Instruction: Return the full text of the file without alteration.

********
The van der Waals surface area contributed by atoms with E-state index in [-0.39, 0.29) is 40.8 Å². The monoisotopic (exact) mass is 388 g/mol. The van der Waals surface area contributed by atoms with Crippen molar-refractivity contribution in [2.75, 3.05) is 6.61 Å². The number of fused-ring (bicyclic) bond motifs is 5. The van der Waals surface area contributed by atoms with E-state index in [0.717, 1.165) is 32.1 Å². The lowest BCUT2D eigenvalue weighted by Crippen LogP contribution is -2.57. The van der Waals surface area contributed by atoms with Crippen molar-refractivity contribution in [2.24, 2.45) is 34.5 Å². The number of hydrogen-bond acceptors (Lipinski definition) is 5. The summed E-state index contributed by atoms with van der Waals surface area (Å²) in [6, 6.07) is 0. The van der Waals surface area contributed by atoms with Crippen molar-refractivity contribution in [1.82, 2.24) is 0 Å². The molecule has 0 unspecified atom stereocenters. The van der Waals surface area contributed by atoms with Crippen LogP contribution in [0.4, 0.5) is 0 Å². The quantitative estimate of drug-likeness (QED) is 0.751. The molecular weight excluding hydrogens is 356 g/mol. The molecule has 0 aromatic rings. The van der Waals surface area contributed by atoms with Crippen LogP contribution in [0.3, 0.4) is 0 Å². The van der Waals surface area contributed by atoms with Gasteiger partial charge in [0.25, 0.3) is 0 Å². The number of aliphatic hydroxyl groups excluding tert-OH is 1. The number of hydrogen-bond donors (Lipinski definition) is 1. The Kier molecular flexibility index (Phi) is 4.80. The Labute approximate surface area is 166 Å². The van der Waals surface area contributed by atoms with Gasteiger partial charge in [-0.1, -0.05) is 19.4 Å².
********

The van der Waals surface area contributed by atoms with E-state index in [-0.39, 0.29) is 40.8 Å². The monoisotopic (exact) mass is 388 g/mol. The van der Waals surface area contributed by atoms with Crippen molar-refractivity contribution in [2.75, 3.05) is 6.61 Å². The number of fused-ring (bicyclic) bond motifs is 5. The van der Waals surface area contributed by atoms with E-state index in [0.717, 1.165) is 32.1 Å². The lowest BCUT2D eigenvalue weighted by Crippen LogP contribution is -2.57. The van der Waals surface area contributed by atoms with Crippen molar-refractivity contribution in [2.24, 2.45) is 34.5 Å². The number of hydrogen-bond acceptors (Lipinski definition) is 5. The summed E-state index contributed by atoms with van der Waals surface area (Å²) in [6, 6.07) is 0. The van der Waals surface area contributed by atoms with Crippen molar-refractivity contribution in [1.82, 2.24) is 0 Å². The molecule has 0 unspecified atom stereocenters. The van der Waals surface area contributed by atoms with Crippen LogP contribution in [0.4, 0.5) is 0 Å². The quantitative estimate of drug-likeness (QED) is 0.751. The molecular weight excluding hydrogens is 356 g/mol. The molecule has 0 aromatic rings. The van der Waals surface area contributed by atoms with Crippen LogP contribution in [0.3, 0.4) is 0 Å². The van der Waals surface area contributed by atoms with Gasteiger partial charge in [0.25, 0.3) is 0 Å². The number of aliphatic hydroxyl groups excluding tert-OH is 1. The number of hydrogen-bond donors (Lipinski definition) is 1. The Kier molecular flexibility index (Phi) is 4.80. The Labute approximate surface area is 166 Å². The van der Waals surface area contributed by atoms with Gasteiger partial charge in [-0.1, -0.05) is 19.4 Å².